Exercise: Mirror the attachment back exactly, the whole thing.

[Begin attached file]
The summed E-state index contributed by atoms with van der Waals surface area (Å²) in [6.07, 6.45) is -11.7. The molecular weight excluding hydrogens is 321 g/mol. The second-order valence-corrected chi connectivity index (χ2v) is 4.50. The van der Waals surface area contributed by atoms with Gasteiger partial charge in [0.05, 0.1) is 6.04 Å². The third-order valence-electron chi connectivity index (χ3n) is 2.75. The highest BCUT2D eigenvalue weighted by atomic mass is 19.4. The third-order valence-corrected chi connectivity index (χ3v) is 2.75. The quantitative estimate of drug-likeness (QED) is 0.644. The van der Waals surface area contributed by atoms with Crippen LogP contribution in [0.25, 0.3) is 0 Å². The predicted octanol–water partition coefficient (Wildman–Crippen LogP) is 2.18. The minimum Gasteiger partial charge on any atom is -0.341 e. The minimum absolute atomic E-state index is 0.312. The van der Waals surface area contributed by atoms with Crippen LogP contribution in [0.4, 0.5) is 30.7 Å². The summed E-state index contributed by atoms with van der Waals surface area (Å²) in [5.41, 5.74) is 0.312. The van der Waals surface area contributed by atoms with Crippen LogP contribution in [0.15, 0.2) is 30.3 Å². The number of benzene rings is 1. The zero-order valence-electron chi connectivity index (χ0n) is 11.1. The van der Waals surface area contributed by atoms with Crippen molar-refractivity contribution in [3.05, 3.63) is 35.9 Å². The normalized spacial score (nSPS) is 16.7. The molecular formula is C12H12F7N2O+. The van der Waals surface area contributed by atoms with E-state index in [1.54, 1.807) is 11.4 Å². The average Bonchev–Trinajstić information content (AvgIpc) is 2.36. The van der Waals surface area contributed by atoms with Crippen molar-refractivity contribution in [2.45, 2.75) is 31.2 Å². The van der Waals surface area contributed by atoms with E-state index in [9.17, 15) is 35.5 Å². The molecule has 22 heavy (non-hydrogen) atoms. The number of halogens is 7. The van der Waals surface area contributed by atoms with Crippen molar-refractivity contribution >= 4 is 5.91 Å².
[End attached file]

The summed E-state index contributed by atoms with van der Waals surface area (Å²) in [6.07, 6.45) is -11.7. The molecular weight excluding hydrogens is 321 g/mol. The second-order valence-corrected chi connectivity index (χ2v) is 4.50. The van der Waals surface area contributed by atoms with Gasteiger partial charge in [0.05, 0.1) is 6.04 Å². The third-order valence-electron chi connectivity index (χ3n) is 2.75. The highest BCUT2D eigenvalue weighted by atomic mass is 19.4. The third-order valence-corrected chi connectivity index (χ3v) is 2.75. The quantitative estimate of drug-likeness (QED) is 0.644. The van der Waals surface area contributed by atoms with Crippen LogP contribution in [0.25, 0.3) is 0 Å². The predicted octanol–water partition coefficient (Wildman–Crippen LogP) is 2.18. The minimum Gasteiger partial charge on any atom is -0.341 e. The minimum absolute atomic E-state index is 0.312. The van der Waals surface area contributed by atoms with Crippen LogP contribution in [0.4, 0.5) is 30.7 Å². The summed E-state index contributed by atoms with van der Waals surface area (Å²) in [5.41, 5.74) is 0.312. The van der Waals surface area contributed by atoms with Crippen LogP contribution in [0.15, 0.2) is 30.3 Å². The number of benzene rings is 1. The zero-order valence-electron chi connectivity index (χ0n) is 11.1. The van der Waals surface area contributed by atoms with Crippen molar-refractivity contribution in [3.05, 3.63) is 35.9 Å². The normalized spacial score (nSPS) is 16.7. The molecular formula is C12H12F7N2O+. The van der Waals surface area contributed by atoms with E-state index in [1.54, 1.807) is 11.4 Å². The average Bonchev–Trinajstić information content (AvgIpc) is 2.36. The van der Waals surface area contributed by atoms with Crippen molar-refractivity contribution in [2.45, 2.75) is 31.2 Å². The van der Waals surface area contributed by atoms with E-state index in [9.17, 15) is 35.5 Å². The molecule has 22 heavy (non-hydrogen) atoms. The number of halogens is 7. The van der Waals surface area contributed by atoms with Crippen molar-refractivity contribution >= 4 is 5.91 Å².